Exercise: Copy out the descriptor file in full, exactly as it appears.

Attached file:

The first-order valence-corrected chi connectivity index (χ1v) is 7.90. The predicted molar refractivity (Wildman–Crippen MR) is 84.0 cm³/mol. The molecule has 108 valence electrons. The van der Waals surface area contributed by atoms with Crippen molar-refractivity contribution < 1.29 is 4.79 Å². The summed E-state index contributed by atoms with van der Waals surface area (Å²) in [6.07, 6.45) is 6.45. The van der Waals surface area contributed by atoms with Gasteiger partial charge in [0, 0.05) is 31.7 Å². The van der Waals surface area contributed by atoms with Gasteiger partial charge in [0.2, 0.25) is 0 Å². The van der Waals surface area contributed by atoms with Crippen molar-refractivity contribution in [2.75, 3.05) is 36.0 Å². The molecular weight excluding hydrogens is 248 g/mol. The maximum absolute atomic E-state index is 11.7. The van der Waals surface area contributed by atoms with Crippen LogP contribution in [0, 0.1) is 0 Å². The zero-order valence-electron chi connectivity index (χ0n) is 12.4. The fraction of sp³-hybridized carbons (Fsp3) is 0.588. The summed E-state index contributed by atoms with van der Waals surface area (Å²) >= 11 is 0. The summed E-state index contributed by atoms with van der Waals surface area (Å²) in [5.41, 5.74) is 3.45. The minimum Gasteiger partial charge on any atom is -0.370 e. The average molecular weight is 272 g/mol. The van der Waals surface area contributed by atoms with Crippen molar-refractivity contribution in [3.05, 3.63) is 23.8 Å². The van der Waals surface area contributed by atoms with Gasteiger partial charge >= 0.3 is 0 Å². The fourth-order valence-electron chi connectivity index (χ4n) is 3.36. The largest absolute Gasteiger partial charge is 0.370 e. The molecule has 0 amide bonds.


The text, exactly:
The first-order valence-corrected chi connectivity index (χ1v) is 7.90. The predicted molar refractivity (Wildman–Crippen MR) is 84.0 cm³/mol. The molecule has 108 valence electrons. The van der Waals surface area contributed by atoms with Crippen molar-refractivity contribution < 1.29 is 4.79 Å². The summed E-state index contributed by atoms with van der Waals surface area (Å²) in [6.07, 6.45) is 6.45. The van der Waals surface area contributed by atoms with Gasteiger partial charge in [0, 0.05) is 31.7 Å². The van der Waals surface area contributed by atoms with Gasteiger partial charge in [0.2, 0.25) is 0 Å². The van der Waals surface area contributed by atoms with Crippen molar-refractivity contribution in [2.75, 3.05) is 36.0 Å². The molecular weight excluding hydrogens is 248 g/mol. The maximum absolute atomic E-state index is 11.7. The van der Waals surface area contributed by atoms with Crippen LogP contribution in [0, 0.1) is 0 Å². The zero-order valence-electron chi connectivity index (χ0n) is 12.4. The fraction of sp³-hybridized carbons (Fsp3) is 0.588. The summed E-state index contributed by atoms with van der Waals surface area (Å²) >= 11 is 0. The summed E-state index contributed by atoms with van der Waals surface area (Å²) in [5.41, 5.74) is 3.45. The minimum Gasteiger partial charge on any atom is -0.370 e. The average molecular weight is 272 g/mol. The van der Waals surface area contributed by atoms with Crippen molar-refractivity contribution in [3.05, 3.63) is 23.8 Å². The van der Waals surface area contributed by atoms with Gasteiger partial charge >= 0.3 is 0 Å². The fourth-order valence-electron chi connectivity index (χ4n) is 3.36. The largest absolute Gasteiger partial charge is 0.370 e. The molecule has 0 amide bonds.